Some of the world’s biggest animals are at risk of extinction because of the unquenchable thirst humans have for meat.
A study found at least 200 of Earth’s largest creatures are decreasing dramatically and more than 150 face being killed off completely, according to scientists.
Of these large animals, known as megafauna, 70 per cent are in decline and 59 per cent are at risk of disappearing from the globe.
Corresponding author Professor William Ripple, of Oregon State University College of Forestry in the US, said: ‘Our results suggest we’re in the process of eating megafauna to extinction.’
Nine megafauna species have either gone extinct overall – or in the wild – in the past 250 years.
These include two species of giant tortoise – one of which disappeared in 2012 – and two of deer.
Among those now threatened is the Chinese giant salamander, an Asian delicacy and anatomical marvel that can grow up to six feet long and is one of only three living species in an amphibian family that can be traced back 170 million years.
This animal is now under siege by hunting, development and pollution and experts predict it to become extinct in the wild imminently.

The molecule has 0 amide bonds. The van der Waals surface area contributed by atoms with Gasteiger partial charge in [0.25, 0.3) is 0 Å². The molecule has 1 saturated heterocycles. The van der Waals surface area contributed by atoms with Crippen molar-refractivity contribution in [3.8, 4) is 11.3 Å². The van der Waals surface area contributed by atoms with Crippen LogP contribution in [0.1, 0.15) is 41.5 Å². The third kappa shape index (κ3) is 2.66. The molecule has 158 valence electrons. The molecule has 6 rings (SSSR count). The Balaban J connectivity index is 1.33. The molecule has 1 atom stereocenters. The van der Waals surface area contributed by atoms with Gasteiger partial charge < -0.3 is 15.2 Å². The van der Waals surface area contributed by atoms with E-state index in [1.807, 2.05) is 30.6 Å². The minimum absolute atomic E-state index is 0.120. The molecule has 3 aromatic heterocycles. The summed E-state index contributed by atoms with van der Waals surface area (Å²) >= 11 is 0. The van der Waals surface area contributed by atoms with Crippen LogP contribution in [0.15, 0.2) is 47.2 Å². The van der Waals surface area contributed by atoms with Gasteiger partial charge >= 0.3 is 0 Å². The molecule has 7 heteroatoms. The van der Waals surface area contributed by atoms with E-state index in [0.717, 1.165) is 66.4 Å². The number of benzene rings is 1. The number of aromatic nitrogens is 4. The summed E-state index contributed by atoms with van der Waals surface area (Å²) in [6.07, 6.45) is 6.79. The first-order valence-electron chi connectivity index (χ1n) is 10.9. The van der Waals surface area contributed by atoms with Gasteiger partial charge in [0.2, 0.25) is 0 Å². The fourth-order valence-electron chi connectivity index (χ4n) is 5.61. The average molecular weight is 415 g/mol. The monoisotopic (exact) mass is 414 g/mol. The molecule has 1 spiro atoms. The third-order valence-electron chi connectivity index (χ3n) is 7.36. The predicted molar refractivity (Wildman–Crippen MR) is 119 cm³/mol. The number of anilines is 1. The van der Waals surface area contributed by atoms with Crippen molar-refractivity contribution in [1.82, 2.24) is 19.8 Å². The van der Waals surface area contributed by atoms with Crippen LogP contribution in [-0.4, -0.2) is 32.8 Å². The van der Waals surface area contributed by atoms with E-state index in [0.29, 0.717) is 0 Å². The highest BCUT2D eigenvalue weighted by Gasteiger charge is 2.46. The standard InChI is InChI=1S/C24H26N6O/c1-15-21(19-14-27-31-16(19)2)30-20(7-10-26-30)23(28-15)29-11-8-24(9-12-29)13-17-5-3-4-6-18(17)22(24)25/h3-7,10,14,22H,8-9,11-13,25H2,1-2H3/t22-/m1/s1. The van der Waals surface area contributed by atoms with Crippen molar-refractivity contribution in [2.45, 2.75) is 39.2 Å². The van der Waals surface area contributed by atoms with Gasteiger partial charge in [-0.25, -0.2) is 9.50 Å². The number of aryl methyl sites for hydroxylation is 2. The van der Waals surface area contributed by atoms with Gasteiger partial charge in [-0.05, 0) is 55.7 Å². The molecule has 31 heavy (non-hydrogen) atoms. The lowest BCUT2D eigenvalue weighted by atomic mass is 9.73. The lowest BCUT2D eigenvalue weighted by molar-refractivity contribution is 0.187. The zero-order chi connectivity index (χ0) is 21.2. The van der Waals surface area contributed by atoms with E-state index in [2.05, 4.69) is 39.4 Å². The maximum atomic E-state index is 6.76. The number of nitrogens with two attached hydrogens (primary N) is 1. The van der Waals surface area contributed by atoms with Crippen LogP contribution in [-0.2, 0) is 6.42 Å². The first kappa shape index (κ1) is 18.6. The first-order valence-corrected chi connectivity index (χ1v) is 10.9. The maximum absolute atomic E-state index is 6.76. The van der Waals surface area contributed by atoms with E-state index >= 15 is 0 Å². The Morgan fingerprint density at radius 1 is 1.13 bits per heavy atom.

Professor Ripple said: ‘Preserving the remaining megafauna is going to be difficult and complicated.
‘There will be economic arguments against it – as well as cultural and social obstacles.
‘But if we don’t consider, critique and adjust our behaviours, our heightened abilities as hunters may lead us to consume much of the last of the Earth’s megafauna.’
Mammals and fish weighting at least 100 kilos (220 lbs) and amphibians, birds and reptiles tipping the scales at a minimum of 40 kgs (88 lbs) were considered to be megafauna.
Larger animals tend to have longer lifespans, longer gestation periods, and longer before reaching sexual maturity and dependence on previous generations.
This slows down the rate of reproduction and generations take decades, not days as with some insects.
This makes adaptation via evolution a slow and ill-fated process for species hoping to avoid extinction.
Over the past 500 years humans’ ability to kill these animals at a safe distance has become highly refined.
This has coincided with two percent of megafauna species going extinct.
The study, published in the journal Conservation Letters, analysed almost 300 species of ‘megafauna’ – big animals such as elephants, giraffes, whales, cows, deer and tigers.
Professor Ripple said: ‘Direct harvest for human consumption of meat or body parts is the biggest danger to nearly all of the large species with threat data available.
‘Thus, minimising the direct killing of these vertebrate animals is an important conservation tactic that might save many of these iconic species as well as all of the contributions they make to their ecosystems.’
Throughout our entire history, humans and other hominins have selectively killed off the largest mammals.